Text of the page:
Today as I was scouring the morning news, I stumbled over the following headline: “A soldier needed an ear transplant. Doctors grew a new one in her arm.” The accompanying picture—an outstretched arm, the shadow of an ear pushing through the skin at the elbow—makes me wince a little every time I look at it. And I can’t help but wonder: What’s a good fabulist to do when every day the world offers as reality, posits as entirely normal, the surreal images of our nightmares?
Ramona Ausubel’s dazzling new short story collection Awayland (Riverhead) provides reader and writer alike a possible direction. The eleven stories feel ripped out of a twisted fairy tales anthology: a cyclops posts his dating profile; a mermaid lures three shipwrecked sailors to their deaths; an aging mother evaporates; a young husband, in a romantic gesture to his wife, has his hand amputated and replaced with hers. The settings are all suitably fantasy-exotic—Beirut, a dying American town in the Midwest, a biosphere, an unnamed tropical island, a theme park that recreates Greek and Roman myths—and catalogued into sections with playful titles such as “Bay of Hungers” or “The Cape of Persistent Hope.”
Ausubel’s prose is pared down to a children’s book simplicity that matches these seemingly whimsical plots. Her sentences are lean and precise, honing in on the exact right image. Take this passage from “Fresh Water from the Sea”:
The girl watched boys jump from the sea wall into the deep blue. Families had chairs set up along the boardwalk, lunches, hookahs, children with candy-suck faces. They were alive and together and God, whichever god was theirs, had shaken this day out like a crisp sheet for them to lie down on.
The settings are all rendered with minimalistic detail, pared down to seem almost interchangeable. Here is the description of the Minnesota town in “Template for a Proclamation to Save the Species:
The economy droops. Winter is nigh. He takes solace in the fact that the whole city seems to have reached the sloppy bottom place, has sunk to the pond-scummy floor . . .
In the next story, “Mother Land” the unnamed country is rendered in a few sentences from the point of view of its just recently arrived American protagonist:
Lucy looked out the window. Women in patterned cloth skirts, men in jeans. Everywhere brightly colored plastic tubs in stacks. Children played in a red dirt field wearing their navy-and-white uniforms.
In fact, these stories are so deceptively simple and spare, about a quarter of the way through, I closed the book and thought to myself, is this really it?
But as I continued to read I realized Ausubel’s fabulism was not the mythmaking sort practiced by Kelly Link and Shirley Jackson but more closely akin to Voltaire and his satirical novel Candide. Like the titular protagonist of Voltaire’s novel, Ausubel’s protagonists—almost all straight, white, and callow—lead privileged lives, unable to comprehend the world’s cruelty outside the frame of their solipsism. Take for example the very next lines of the above description from “Mother Land.” The ironically named Lucy isn’t sure how to code the generic African landscape she’s just taken in: “Are they poor? she wanted to ask the African. Where should she set her sorry-gauge? The people looked clean and tended to.” The essential plot of “Mother Land”—an American woman falls in love with a wealthy and powerful white African and moves to his homeland where she leads a cossetted life on his colonial estate—is enough to make any minimally socially aware reader slightly queasy. But this is satire—not romance—and Ausubel never lets Lucy off the hook. The white African’s desire for Lucy appears to stem not from love but from his ability to control her given her foreignness and naiveté. Lucy gradually recognizes that her Americanness, and her whiteness, doesn’t render her powerful but invisible to the people around her. In the climactic scene of the story, Lucy convinces herself she’s going to die when the bus she and her husband are riding is attacked by an angry mob. The scene comes to an anticlimactic end, though, when the husband takes Lucy’s hand and the mob parts way for them. Lucy’s one quick perception: the rioters let her pass because she is “meaningless.”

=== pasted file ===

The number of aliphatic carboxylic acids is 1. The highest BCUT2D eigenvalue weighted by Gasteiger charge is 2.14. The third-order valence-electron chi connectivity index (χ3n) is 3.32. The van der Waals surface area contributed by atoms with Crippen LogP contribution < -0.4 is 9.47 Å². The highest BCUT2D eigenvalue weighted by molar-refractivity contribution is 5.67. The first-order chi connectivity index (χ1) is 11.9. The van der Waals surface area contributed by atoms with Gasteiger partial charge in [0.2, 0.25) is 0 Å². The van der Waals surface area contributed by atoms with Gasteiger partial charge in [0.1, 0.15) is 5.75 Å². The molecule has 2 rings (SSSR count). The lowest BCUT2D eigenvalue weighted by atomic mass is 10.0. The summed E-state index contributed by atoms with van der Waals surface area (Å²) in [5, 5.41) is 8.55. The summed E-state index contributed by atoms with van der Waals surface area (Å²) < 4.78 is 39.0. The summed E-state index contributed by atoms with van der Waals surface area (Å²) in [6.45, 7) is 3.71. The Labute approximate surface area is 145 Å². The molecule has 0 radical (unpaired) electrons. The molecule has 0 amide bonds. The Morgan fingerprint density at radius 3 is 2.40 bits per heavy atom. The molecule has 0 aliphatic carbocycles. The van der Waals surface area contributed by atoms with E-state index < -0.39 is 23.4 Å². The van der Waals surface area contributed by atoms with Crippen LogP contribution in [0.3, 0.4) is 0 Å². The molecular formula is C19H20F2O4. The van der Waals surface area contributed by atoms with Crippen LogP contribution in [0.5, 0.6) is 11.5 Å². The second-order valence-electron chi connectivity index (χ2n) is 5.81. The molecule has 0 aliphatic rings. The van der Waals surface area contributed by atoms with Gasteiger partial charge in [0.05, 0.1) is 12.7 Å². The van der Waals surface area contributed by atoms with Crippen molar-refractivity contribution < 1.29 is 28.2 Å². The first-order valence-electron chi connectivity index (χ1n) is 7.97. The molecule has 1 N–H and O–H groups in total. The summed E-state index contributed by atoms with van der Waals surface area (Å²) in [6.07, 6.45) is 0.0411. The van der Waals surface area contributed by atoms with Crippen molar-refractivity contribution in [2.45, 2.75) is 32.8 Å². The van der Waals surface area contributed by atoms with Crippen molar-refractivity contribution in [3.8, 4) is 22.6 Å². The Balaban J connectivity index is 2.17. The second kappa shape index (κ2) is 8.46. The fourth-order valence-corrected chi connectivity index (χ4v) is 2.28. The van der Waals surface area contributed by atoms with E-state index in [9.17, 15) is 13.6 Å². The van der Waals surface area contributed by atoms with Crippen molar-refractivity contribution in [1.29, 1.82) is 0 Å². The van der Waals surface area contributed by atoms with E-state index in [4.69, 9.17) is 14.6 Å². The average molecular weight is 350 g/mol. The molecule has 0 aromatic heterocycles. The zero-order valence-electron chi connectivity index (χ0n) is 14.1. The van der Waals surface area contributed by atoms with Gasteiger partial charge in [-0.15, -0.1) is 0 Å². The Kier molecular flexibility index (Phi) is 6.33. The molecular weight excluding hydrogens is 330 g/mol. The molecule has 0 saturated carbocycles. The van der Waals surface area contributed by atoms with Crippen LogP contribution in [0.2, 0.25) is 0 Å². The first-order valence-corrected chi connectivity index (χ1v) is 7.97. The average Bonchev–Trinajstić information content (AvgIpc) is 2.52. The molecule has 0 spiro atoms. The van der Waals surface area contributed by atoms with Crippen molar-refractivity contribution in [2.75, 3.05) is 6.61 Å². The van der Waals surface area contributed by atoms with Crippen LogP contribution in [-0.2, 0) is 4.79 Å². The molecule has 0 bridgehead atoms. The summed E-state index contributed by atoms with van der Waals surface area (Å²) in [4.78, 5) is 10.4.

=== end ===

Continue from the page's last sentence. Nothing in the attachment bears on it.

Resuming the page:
The couples in “Template for a Proclamation to Save the Species” become pregnant and bear children solely to win a prize—a new car. The protagonist of “Departure Lounge” overcomes her qualms about flying to India and using an Indian woman as a surrogate mother in a single sentence: “I had two thoughts which arrived at the exact same instant: This is not OK and We will do this.“ She never questions the act again. When the wife of the protagonist in the story “Remedy” discovers that the bargain she is forcing her husband to make is inconveniently prohibited by American law, she finds an impoverished foreign island where her demand will be met. Just when the selfishness and egoism of all these characters begins to feel oppressive, Ausubel does give us one, small moment of grace. The young protagonist of “Club Zeus” starts of just as callow but this time his encounter with death and grief results in a moment of compassion between him and two foreigners. Perhaps youth might save us?
Ausubel’s satire isn’t didactic, and she offers no solutions. It isn’t a neat surgical evisceration. It is—like the surprisingly satisfying demise of a rapist in the final story—death by a thousand cuts. In the end, Awayland is the fabulist short story collection America deserves in the moment when we find ourselves gripped in another fabulist’s narcissism, slowly evaporating, being rendered nothing more than a blip in the world’s weather.